density altitude is often 6-7,000 ft, or so.)

Fellow by the name of Richard Ankrom(?) at the Phx Regional Airport, & his
staff, also tried those SportCopter blades, to no avail. The gyro's owner
had taken his training at that facility. The recommendation was that if he
wanted to fly it, a pre-rotator was needed on the machine.

Again, I'm honored that you've taken the time to add some input & experience
to this thread. If you believe that Mr. Boyette's blades could function as
well as the RotorDynes, I would be very happy to try a set. Thank you,
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"I may not be as good as I once was, but,
I'm just as good once as I ever was."

Last edited by GeorgeBass; 09-16-2009 at 07:43 AM.
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  #10  
Old 09-15-2009, 09:34 PM
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Friendly;

Since I'm fairly new to this type of communicating, Iwill try to build a little
"folder" with some pix, & perhaps some text, as well. I also have a few
small videos, taken during our initial re-entry into the flight envelope.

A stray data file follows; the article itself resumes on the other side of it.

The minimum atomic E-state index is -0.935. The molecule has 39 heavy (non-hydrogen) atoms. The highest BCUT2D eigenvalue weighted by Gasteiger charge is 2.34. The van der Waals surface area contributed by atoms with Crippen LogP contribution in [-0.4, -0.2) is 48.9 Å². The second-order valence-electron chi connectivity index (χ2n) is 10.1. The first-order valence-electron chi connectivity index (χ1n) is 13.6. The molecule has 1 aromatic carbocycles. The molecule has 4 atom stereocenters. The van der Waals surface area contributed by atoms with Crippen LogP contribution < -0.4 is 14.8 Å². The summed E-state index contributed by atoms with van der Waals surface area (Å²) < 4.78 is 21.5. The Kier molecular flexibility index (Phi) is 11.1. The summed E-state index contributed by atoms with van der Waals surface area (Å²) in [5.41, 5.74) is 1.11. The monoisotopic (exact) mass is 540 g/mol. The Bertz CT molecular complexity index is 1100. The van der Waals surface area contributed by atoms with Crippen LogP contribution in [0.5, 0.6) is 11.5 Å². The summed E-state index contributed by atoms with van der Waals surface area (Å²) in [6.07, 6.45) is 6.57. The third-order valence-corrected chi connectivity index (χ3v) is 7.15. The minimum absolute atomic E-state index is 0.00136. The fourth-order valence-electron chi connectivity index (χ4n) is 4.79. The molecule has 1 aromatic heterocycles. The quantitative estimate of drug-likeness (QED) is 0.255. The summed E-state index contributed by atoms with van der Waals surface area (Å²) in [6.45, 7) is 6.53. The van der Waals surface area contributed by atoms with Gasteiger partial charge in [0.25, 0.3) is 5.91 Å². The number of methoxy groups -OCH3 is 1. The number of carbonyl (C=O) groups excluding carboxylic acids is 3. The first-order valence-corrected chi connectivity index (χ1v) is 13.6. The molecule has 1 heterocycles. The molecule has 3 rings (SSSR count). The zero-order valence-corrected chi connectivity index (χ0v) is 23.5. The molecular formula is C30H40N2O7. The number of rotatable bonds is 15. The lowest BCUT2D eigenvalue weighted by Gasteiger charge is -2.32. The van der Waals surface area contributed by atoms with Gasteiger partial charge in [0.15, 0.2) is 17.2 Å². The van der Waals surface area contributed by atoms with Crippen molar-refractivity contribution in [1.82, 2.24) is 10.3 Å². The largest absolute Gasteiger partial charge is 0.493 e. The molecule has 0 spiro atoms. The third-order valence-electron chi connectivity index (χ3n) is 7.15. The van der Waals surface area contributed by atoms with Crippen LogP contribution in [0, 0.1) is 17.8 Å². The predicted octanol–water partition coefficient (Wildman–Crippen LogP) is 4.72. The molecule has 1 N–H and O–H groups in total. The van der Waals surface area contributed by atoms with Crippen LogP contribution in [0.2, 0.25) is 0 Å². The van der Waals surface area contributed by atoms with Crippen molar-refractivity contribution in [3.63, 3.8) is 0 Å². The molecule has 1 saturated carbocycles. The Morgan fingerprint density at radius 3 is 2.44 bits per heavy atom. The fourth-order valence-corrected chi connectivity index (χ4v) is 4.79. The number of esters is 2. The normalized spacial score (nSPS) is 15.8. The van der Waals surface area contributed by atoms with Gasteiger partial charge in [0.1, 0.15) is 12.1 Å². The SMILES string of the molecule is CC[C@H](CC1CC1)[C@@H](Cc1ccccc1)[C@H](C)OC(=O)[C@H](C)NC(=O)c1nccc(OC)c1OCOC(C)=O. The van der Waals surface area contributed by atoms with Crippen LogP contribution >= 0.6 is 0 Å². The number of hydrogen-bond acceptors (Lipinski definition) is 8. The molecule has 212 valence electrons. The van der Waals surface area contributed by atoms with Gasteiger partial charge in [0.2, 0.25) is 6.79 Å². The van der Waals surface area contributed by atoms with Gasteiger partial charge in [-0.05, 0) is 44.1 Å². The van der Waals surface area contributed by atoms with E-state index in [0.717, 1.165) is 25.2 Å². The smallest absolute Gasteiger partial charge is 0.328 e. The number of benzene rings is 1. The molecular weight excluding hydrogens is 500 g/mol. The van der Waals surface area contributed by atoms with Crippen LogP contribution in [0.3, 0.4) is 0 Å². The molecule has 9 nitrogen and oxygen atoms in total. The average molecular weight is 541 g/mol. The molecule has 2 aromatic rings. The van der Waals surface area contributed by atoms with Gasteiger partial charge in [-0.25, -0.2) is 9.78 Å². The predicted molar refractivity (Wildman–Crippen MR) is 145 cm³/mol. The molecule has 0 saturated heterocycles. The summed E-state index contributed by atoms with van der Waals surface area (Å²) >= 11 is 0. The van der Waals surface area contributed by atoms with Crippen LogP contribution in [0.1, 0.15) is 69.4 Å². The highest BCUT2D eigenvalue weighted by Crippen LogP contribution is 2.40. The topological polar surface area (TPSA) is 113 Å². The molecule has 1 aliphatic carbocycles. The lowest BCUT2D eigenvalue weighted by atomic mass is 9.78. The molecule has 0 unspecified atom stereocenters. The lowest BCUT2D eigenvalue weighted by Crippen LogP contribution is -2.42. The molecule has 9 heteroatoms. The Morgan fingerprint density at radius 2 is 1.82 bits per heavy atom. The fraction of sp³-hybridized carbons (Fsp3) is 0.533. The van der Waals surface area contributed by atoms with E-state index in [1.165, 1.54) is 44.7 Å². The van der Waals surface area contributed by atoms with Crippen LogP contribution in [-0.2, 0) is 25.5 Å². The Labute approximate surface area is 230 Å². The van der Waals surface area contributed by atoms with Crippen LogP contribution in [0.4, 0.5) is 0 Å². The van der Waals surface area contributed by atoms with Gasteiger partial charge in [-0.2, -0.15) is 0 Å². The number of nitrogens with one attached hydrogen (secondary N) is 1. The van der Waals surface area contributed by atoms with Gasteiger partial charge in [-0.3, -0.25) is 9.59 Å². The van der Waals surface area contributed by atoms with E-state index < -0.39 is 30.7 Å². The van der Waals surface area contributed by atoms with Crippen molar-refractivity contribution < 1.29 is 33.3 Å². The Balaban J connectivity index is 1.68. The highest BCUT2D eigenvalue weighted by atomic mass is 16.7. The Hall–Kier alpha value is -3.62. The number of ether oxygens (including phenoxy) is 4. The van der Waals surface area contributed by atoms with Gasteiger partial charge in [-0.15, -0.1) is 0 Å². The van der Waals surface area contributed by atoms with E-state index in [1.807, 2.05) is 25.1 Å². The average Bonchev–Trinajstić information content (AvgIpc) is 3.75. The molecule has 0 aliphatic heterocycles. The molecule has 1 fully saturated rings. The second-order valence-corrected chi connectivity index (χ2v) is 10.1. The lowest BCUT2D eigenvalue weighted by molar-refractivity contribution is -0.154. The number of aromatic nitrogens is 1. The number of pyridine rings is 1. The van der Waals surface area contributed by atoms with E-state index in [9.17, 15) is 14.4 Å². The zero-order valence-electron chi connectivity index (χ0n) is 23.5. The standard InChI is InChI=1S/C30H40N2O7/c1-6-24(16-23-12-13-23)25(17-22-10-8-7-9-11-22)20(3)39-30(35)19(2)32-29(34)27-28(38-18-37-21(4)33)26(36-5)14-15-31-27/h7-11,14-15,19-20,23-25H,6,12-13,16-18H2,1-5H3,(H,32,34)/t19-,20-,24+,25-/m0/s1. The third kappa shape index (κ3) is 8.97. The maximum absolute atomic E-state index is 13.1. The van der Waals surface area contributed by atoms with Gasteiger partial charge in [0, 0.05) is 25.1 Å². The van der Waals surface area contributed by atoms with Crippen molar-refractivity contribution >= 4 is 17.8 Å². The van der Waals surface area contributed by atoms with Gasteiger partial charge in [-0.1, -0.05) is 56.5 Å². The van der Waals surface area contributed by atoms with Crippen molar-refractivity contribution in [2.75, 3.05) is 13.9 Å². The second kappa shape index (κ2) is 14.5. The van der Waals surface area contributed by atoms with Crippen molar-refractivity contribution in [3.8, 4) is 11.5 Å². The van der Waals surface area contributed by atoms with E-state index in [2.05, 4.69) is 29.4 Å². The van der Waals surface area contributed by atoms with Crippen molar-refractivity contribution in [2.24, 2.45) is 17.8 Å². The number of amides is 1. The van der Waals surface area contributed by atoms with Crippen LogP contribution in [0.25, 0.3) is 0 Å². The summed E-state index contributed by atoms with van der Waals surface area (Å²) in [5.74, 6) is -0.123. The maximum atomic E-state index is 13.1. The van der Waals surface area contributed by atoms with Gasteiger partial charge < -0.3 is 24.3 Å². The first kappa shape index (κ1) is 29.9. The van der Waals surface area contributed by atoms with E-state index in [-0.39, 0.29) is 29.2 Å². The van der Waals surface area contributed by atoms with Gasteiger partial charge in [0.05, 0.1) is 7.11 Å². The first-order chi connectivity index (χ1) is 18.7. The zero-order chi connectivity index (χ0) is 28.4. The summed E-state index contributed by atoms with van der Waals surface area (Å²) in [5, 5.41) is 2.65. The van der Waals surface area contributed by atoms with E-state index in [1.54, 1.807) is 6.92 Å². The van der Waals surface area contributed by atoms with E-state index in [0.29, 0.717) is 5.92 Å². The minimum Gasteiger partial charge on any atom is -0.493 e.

As a starter: ANGEL was an Ultralight Gyro, by design. Since I needed to
replace several items in preparation of flight, I also, inadvertently, added a
little bit of weight (i.e.: new HEAVY tires, new cables, new brake levers &
new rudder pedals..... I'm not as tall as Mr. Renner is. Also, added shielding
for the ingnition system, so I could use a radio.) I do believe that I can be
in the U/L category again, with some weight management, but, since the
primary focus has been on flying & developing skills required, I was not too
worried about that at the moment. Fortunately, I have a very friendly
airport to fly from, & I hangar at a friend's home on another field.

A large portion of our (my) time was spent troubleshooting the engine, which